Researchers, led by Dr Trevor Pryor, Dr Tania Urmee and Research Associate Kane Low, chose the Tjuntjuntjara community, 700 kilometres east of Kalgoorlie, because it has an acute shortage of fresh water, but abundant hypersaline groundwater. Hypersaline water is even saltier than seawater.
This desert location receives ample sunshine needed for the solar powered membrane distillation system, which uses less energy than traditional reverse osmosis desalination, provided that cheap heat is available.
"The community's only water supply is a small lens of subterranean fresh water that floats on the hypersaline water and easily depletes," said NCEDA CEO Neil Palmer.
"If all goes to plan, the pilot plant will produce up to one kilolitre of distilled water each day.
"Successful operation will lead to construction of a larger plant of around 20 kilolitres per day, which will double the community’s water supply."
The system has also been designed to require less maintenance, with plans to encourage local people to keep the pilot plant running smoothly.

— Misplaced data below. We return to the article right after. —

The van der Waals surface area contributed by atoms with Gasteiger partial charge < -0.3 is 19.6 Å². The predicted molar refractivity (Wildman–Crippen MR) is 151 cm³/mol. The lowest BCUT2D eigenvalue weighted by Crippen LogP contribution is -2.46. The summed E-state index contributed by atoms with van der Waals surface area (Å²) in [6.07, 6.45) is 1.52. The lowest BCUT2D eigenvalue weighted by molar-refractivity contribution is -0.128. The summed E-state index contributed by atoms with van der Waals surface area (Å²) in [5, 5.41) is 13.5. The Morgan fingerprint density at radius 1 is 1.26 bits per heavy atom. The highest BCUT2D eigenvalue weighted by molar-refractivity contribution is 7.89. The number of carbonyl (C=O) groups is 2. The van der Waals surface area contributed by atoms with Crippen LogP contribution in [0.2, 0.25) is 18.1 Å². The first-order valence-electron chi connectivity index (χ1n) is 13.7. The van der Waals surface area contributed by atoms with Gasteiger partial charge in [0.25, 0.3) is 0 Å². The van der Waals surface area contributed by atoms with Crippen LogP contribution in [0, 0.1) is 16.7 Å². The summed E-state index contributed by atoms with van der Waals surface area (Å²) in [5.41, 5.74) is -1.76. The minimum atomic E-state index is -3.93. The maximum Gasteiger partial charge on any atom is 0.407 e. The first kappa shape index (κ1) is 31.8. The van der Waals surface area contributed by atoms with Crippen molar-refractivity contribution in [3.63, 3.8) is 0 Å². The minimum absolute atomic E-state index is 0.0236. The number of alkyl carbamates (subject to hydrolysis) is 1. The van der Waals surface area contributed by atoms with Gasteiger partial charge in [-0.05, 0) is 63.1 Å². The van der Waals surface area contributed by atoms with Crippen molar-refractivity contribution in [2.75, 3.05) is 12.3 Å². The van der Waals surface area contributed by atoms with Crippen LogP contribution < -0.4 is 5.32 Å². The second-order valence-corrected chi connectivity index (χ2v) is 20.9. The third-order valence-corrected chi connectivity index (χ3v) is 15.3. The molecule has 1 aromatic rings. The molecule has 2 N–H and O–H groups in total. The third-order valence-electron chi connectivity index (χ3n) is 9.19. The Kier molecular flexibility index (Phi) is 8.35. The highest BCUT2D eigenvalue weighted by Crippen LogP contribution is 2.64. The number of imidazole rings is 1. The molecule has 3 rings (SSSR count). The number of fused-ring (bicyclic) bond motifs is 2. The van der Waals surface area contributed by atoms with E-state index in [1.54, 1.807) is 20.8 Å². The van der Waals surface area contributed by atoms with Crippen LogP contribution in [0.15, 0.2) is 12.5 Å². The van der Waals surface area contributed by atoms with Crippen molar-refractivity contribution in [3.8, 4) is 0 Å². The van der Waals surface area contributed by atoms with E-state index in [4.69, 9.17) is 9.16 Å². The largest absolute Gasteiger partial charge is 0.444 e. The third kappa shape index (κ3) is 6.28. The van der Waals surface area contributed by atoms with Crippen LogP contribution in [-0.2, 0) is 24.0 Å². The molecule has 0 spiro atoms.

"As the membrane is hydrophobic, it doesn't scale and can be cleaned by flushing with distilled water," Mr Palmer said.
Members of the Tjuntjuntjara community, part of a larger Indigenous group known as the Spinifex People, moved to the Great Victoria Desert in the 1950s, prior to the Maralinga atomic tests.
The Tjuntjuntjara site was established in 1988 after an earlier temporary camp ran out of water.
"We are expecting this technology will provide enough potable water to allow the community to grow and develop sustainably," Mr Palmer said.
"If it works at Tjuntjuntjara, it's likely it will work in other remote desert communities too."